Tuesday, 01 March 2011

House Avoids Government Shutdown; Senate Expected to Do the Same

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Moments ago, the United States House of Representatives voted 335 to 91 in favor of passing another Continuing Resolution to continue to fund the federal government, which will prevent a government shutdown on March 4, when the former CR was set to expire. The newly passed Continuing Resolution will fund the federal government through March 18, allowing Congress more time to reach a compromise on the federal budget for the fiscal year ending on September 30.

Prior to the final vote, the House voted on an amendment proposed by Representative William Keating that would eliminate taxpayer-funded subsidies to oil companies, a measure that failed by a vote of 176 to 249.

The Continuing Resolution now moves to the Senate for a vote. Senate Majority Leader Harry Reid indicated early today that Senate Democrats will approve the House Republicans two-week extension of government funding, ignoring a request from the White House for a month-long stopgap funding bill.

The Huffington Post explains:

White House Press Secretary Jay Carney hinted at the reasoning during an early morning briefing where he talked about the economic uncertainty that could arise by funding the government in two-week aliquots.

An administration official, speaking about internal thinking on the condition of anonymity, added that the president and his team were also concerned that two additional weeks would not be long enough for lawmakers to resolve their differences over a long-term CR to fund the government through the rest of the fiscal year.

However, House Republicans remained skeptical about the proposed 30-day stopgap. House Speaker John Boehner (R-Ohio) said of the proposal: If ands and buts were candies and nuts then wed all have a merry Christmas. If there had been a conversation about this 10 days ago, or even two days ago, then we might have had something to talk about. But the fact is that we were forced to move on our own. I think were taking a responsible path forward to keep the government open and to meet our commitment to cut spending.

In the end, House Republicans insisted that the adaptation of the longer resolution would necessitate further cuts in order to garner Republican support. The lack of time, however, prevented further discussions on the matter.  

As a result, the House passed a two-week Continuing Resolution that cuts $4 billion from current spending levels. Many of the cuts are from programs that President Obama has called for eliminating and the rest of the savings comes from ending the practice of earmarks.

Of the cuts limited to programs Obama targeted for elimination, Reid responded, We are encouraged to hear that Republicans are abandoning their demands for extreme measures like cuts to border security, cancer research, and food safety inspectors and instead moving closer to Democrats position that we should cut government spending in a smart, responsible way that targets waste and excess while keeping our economy growing.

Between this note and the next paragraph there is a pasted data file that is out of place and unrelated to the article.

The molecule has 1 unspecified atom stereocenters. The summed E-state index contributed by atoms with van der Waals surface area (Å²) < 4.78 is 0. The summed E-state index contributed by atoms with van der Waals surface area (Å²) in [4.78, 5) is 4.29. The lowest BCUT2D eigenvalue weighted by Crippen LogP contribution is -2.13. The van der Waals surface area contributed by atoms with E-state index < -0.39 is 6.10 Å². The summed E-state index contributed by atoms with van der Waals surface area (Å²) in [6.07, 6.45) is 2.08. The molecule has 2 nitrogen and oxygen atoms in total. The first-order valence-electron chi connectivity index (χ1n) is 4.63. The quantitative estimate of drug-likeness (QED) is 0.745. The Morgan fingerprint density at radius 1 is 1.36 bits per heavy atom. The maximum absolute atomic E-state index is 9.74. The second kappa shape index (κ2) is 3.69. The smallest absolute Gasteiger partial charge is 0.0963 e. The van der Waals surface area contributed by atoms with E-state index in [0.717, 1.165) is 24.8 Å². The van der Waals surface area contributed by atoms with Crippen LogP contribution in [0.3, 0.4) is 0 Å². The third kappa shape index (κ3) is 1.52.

This afternoon, Reid admitted that passing continuing resolution after continuing resolution is a terrible way to govern. He quickly blamed the Republicans however, asserting that they have been unwilling to compromise. The only message that we have from the Republicans is to wipe out programs that are so important to people, especially people that cant help themselves.

Last month, the House approved a spending bill that cut $61 billion from 2010 spending levels, but the legislation was rejected by President Obama and Senate Democrats, who did not offer cuts of their own.

However, as the two sides cannot reach an agreement on spending cuts, House Republicans have raised the possibility of cutting week by week.

Republican Representative Patrick McHenry explains, If we keep cutting $4 billion every two weeks until the end of the fiscal year, Sept. 30, thatll equal $60 billion in cuts that weve asked for in the House and I think thats a good deal.

Democratic Senator Kent Conrad disagrees. Honestly, I think this two-week business is not the way to go. I think there should be a longer-term agreement, hopefully through the end of the year.

The Washington Times notes, however, that historically, the number of interim resolutions this year has been relatively low. In 2000, for example, Congress passed 21 interim extensions, while this weeks is the only the fifth extension of this fiscal year.

The debate over the proposed cuts in the fiscal year budget ranges widely. Mark Zandi, a chief economist at Moodys Analytics, wrote a memo indicating that the Republican spending cuts would cause the loss of 700,000 jobs by the year 2012.

By contrast, however, John B. Taylor of the Hoover Institute contends that Moodys job loss figures are contrary to basic economics, experience, and facts.

Senate Minority Leader Mitch McConnell indicates that the federal government has been running entirely inefficiently. We have added $3 trillion to the debt under the Obama administration while we have lost 3 million jobs. That is not the way to govern.

Photo: House Speaker John Boehner of Ohio, left, and House Majority Leader Eric Cantor of Va., during a news conference on Capitol Hill in Washington,Tuesday, March 1, 2011: AP Images

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